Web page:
Environmental activists worry over workers’ deaths in extractive industry

Environmental activists have expressed worry over alleged death of over one million extractive sector workers yearly due to what they described as environmental and human rights abuses in the industry.

A director at Health of Mother Earth Foundation, (HOMEF), Nnimmo Bassey, said at a summit yesterday in Abuja that “almost one million workers die every year from exposure to toxic chemicals in the extractive industries.” Bassey, who said that about 2.3 million persons get exposed to work-related ailments, including cancers, leukemia and kidney diseases or accidents every year, called for elimination of what he described as a dichotomy between workers and the communities.

According to him, the summit will serve as a think-tank panel of all stakeholders on how to tackle the challenge. “This sustainability academy aims to highlight the fact that workers and communities are at the frontlines of exposure to toxic chemicals that often result in fatalities. The occupational hazards that workers face are a challenge for those in the formal as well as the informal sectors,” the director reiterated.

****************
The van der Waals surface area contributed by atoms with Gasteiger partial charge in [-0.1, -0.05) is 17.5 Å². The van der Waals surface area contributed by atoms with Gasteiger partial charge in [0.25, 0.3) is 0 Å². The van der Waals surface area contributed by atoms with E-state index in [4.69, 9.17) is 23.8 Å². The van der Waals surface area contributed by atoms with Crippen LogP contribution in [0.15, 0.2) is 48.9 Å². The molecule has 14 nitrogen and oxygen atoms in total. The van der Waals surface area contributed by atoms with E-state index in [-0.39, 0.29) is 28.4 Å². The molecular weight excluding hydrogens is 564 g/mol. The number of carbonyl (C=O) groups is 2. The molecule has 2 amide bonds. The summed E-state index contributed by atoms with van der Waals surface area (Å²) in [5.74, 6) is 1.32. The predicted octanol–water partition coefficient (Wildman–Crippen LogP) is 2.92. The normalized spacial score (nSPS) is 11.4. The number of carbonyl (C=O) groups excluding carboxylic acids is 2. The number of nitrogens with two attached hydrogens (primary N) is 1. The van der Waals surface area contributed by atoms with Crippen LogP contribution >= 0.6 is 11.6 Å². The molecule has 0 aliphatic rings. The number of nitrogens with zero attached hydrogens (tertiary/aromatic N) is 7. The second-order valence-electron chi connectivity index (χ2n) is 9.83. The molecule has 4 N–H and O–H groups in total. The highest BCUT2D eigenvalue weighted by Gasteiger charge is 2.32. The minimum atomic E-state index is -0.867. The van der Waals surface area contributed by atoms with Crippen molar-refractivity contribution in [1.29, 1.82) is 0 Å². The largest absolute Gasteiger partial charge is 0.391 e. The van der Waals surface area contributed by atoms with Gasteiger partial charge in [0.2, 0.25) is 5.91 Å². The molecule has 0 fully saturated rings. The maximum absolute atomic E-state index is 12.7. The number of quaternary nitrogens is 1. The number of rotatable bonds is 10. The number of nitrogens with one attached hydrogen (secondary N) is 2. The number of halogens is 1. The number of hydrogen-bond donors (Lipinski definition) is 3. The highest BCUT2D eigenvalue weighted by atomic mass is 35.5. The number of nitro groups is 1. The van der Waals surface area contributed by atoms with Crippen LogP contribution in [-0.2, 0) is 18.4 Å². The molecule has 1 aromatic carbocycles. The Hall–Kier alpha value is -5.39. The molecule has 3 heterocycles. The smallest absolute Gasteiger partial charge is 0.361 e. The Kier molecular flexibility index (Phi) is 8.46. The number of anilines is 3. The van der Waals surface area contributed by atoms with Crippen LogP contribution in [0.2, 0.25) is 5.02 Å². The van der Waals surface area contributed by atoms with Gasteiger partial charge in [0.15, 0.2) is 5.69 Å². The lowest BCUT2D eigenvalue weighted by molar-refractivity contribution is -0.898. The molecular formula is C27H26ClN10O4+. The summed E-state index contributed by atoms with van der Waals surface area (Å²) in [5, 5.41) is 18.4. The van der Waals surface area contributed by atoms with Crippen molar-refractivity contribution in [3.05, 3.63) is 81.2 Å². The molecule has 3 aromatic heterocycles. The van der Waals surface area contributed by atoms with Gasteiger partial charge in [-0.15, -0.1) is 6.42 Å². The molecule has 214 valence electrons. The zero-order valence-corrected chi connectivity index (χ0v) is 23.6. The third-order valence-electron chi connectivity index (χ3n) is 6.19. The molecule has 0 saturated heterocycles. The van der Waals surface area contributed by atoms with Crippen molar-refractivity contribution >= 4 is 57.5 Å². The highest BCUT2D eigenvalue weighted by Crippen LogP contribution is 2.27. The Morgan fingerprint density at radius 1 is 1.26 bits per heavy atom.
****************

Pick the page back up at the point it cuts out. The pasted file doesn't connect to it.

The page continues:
The HOMEF director noted that the consequences of extractive activities swallow up lives beyond the mine pits as evidenced by the death of over 400 children from lead poisoning in Zamfara State. He emphasized that the extractive sector is also an arena of conflicts and has thrown up severe human rights abuses, including displacement of communities, toxic work conditions and burying alive of artisanal miners in Ghana, Tanzania and other locations.

The Head (Education, Planning, Research and Statistics Department at the Medical and Health Workers’ Union of Nigeria and Instigator at the summit, Comrade Baba Aye, highlighted occupational health hazards poised by some negligent extractive sector companies to include low life expectancy.

He also spoke on challenges of abysmally degradation of the environment by extractive sector capitalists and implications on the workers. Aye proposed promulgation of a law to identify offenders in the extractive industry. He cited the United Kingdom where, according to him, unions were undaunted and won the struggle for the extractive workers’ rights.

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